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neoclassic

or ne·o-clas·sic

[nee-oh-klas-ik]
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adjective
  1. (sometimes initial capital letter) belonging or pertaining to a revival of classic styles or something that is held to resemble classic styles, as in art, literature, music, or architecture.
  2. (usually initial capital letter) Fine Arts. of, relating to, or designating a style of painting and sculpture developed principally from the mid-18th through the mid-19th centuries, characterized chiefly by an iconography derived from classical antiquity, a hierarchical conception of subject matter, severity of composition and, especially in painting, by an oblique lighting of forms in the early phase and a strict linear quality in the later phase of the style.
  3. Architecture. of, relating to, or designating neoclassicism.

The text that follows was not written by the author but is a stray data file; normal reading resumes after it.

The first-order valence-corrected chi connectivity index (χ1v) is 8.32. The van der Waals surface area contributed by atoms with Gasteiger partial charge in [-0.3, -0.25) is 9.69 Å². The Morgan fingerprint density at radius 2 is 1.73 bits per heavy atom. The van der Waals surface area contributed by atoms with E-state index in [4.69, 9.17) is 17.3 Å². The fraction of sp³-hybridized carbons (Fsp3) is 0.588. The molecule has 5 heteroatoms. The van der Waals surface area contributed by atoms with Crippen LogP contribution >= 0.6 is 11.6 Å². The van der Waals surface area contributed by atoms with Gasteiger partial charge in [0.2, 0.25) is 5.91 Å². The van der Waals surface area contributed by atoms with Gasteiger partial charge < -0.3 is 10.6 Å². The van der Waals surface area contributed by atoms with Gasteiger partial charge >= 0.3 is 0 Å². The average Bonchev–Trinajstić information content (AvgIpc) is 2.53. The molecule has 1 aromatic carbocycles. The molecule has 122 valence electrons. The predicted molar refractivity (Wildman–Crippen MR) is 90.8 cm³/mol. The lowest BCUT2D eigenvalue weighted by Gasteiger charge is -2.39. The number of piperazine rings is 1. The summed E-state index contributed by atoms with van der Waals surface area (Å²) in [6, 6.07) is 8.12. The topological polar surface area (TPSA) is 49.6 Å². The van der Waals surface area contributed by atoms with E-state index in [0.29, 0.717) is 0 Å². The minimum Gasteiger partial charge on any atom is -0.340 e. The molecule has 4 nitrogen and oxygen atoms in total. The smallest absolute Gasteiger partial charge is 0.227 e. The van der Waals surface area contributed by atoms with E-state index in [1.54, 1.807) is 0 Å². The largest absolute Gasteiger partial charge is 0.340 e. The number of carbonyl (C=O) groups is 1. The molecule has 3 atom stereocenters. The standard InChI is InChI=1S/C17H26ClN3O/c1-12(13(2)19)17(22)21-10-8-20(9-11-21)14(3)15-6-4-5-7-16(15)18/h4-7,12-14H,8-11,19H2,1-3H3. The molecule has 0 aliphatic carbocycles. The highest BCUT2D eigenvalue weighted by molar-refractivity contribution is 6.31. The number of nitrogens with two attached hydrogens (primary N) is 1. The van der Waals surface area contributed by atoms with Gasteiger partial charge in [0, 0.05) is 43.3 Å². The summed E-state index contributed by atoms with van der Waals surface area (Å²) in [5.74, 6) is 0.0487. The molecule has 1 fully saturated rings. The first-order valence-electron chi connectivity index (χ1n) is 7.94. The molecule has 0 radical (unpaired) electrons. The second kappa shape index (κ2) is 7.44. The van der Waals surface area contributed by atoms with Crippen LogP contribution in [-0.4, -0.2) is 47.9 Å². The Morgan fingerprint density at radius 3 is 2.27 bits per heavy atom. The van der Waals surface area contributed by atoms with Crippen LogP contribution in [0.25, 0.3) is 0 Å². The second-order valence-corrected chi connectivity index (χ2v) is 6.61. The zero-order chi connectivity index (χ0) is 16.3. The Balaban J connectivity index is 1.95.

4. (sometimes initial capital letter) Literature. of, relating to, or designating a style of poetry or prose, developed chiefly in the 17th and 18th centuries, rigidly adhering to canons of form that were derived mainly from classical antiquity, that were exemplified by decorum of style or diction, the three unities, etc., and that emphasized an impersonal expression of universal truths as shown in human actions, representing them principally in satiric and didactic modes.
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Also ne·o·clas·si·cal, ne·o-clas·si·cal.

Origin of neoclassic

First recorded in 1875–80; neo- + classic
Related formsne·o·clas·si·cist, ne·o-clas·si·cist, noun
Dictionary.com Unabridged Based on the Random House Unabridged Dictionary, © Random House, Inc. 2018

Examples from the Web for neoclassic

Historical Examples

  • Hence he reflected the virtues of neoclassic perspicuity and correctness.

    Benjamin Franklin

    Frank Luther Mott

  • The engraved decoration of intersecting lines is typical of the neoclassic style.

  • Neoclassic, its casa principal (main house) and chapel form an L, and fronting the L is a grove of palms.

    The Haciendas of Mexico

    Paul Alexander Bartlett